Check if event exists on element [duplicate]

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6 Answers

elementcheckevent
90%

you can use it like this, Stack Overflow Public questions & answers , GitLab launches Collective on Stack Overflow ,You can iterate over it using each or for ex. check the length for validation like:

$('body').click(function() {
   alert('test')
})

var foo = $.data($('body').get(0), 'events').click
// you can query $.data( object, 'events' ) and get an object back, then see what events are attached to it.

$.each(foo, function(i, o) {
   alert(i) // guid of the event
   alert(o) // the function definition of the event handler
});
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88%

Is there a way to check if an event exists in jQuery? I’m working on a plugin that uses custom namespaced events, and would like to be able to check if the event is bound to an element or not.,To check for events on an element:,A more complete way to check, that includes dynamic listeners, installed with $(document).on,I wrote a plugin called hasEventListener which exactly does that.

Answer #1:

$('body').click(function() {
   alert('test')
})

var foo = $.data($('body').get(0), 'events').click
// you can query $.data( object, 'events' ) and get an object back, then see what events are attached to it.

$.each(foo, function(i, o) {
   alert(i) // guid of the event
   alert(o) // the function definition of the event handler
});
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72%

Possible duplicate: How to check whether dynamically attached event listener exists or not?,How to check if an element has event listener on it, if I use an inline function on it like the code below? Because I have a function that recalls the function and add the event listener, but it cause to have duplication event listener causing it to trigger a function twice. How can I check it so I can prevent it to add an event listener if is it already exist? ,There is no JavaScript function to achieve this. However, you could set a boolean value to true when you add the listener, and false when you remove it. Then check against this boolean before potentially adding a duplicate event listener.,There's a handy trick in these situations: use a setTimeout with 0 milliseconds. This will cause your JavaScript to yield to the browser (so it can perform its rendering, respond to user input and so on), but without forcing it to wait a certain amount of time:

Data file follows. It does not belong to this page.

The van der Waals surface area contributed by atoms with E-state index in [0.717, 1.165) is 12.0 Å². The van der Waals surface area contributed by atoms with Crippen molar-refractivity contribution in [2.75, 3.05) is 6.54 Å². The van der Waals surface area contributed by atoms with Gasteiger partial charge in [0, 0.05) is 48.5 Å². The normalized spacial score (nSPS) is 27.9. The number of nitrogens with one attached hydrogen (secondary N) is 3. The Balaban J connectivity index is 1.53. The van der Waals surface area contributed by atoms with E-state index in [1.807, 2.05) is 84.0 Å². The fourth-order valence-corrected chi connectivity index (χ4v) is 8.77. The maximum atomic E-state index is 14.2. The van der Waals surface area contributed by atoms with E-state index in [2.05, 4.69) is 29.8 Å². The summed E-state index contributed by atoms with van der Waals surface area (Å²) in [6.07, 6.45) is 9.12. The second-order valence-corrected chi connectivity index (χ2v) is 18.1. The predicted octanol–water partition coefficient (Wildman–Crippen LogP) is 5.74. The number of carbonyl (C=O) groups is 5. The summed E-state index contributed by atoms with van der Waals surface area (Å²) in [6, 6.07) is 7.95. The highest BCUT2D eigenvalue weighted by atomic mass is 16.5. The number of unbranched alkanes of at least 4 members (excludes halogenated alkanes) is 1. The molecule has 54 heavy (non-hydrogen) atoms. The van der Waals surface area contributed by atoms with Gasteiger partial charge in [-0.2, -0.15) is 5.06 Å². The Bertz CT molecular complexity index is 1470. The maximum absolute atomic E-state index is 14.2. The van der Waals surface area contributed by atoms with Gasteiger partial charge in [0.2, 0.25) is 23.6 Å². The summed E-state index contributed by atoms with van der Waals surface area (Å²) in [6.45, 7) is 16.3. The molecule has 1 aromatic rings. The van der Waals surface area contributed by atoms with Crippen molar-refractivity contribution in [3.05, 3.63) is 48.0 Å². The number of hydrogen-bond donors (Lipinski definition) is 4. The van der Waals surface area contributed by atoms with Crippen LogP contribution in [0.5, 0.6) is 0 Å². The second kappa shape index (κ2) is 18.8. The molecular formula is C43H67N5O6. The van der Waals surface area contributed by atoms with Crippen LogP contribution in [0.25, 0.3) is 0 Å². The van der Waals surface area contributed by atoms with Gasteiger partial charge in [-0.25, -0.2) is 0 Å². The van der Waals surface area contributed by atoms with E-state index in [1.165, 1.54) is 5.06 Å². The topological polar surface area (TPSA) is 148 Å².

How to check if an element has event listener on it, if I use an inline function on it like the code below? Because I have a function that recalls the function and add the event listener, but it cause to have duplication event listener causing it to trigger a function twice. How can I check it so I can prevent it to add an event listener if is it already exist?

for (var a = 0; a < formFieldInput.length; a++) {
   if (formFieldInput[a].hasAttribute("name") && formFieldInput[a].attributes.title.value !== "Valid Until") {
      formFieldInput[a].addEventListener("click", function(event) {
         toggleFieldList(event, "show");
      });
   }
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65%

Here, we'll take a look at how to use an anonymous function to pass parameters into the event listener. ,More details on the use of this in event handlers,A case-sensitive string representing the event type to listen for., This example demonstrates how to use addEventListener() to watch for mouse clicks on an element.

target.addEventListener(type, listener);
target.addEventListener(type, listener, options);
target.addEventListener(type, listener, useCapture);
target.addEventListener(type, listener, useCapture, wantsUntrusted); // wantsUntrusted is Firefox only
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75%

To check if event exists on element in jQuery, check for the existing events on the element. ,Here, I have set the div −,How to check if onClick exists on element in jQuery?,How to check if element exists in the visible DOM?

Here, I have set the div −

<div id="demo">
     This is demo text. Click here!
</div>
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40%

Some primitive machines do handle input like that. A step up from this would be for the hardware or operating system to notice the keypress and put it in a queue. A program can then periodically check the queue for new events and react to what it finds there.,As an example, the following program displays a bar and sets up event handlers so that dragging to the left or right on this bar makes it narrower or wider:,A better mechanism is for the system to actively notify our code when an event occurs. Browsers do this by allowing us to register functions as handlers for specific events.,Try not to do such things unless you have a really good reason to. It’ll be unpleasant for people who use your page when expected behavior is broken.

A better mechanism is for the system to actively notify our code when an event occurs. Browsers do this by allowing us to register functions as handlers for specific events.

<p>Click this document to activate the handler.</p>
<script>
  window.addEventListener("click", () => {
    console.log("You knocked?");
  });
</script>
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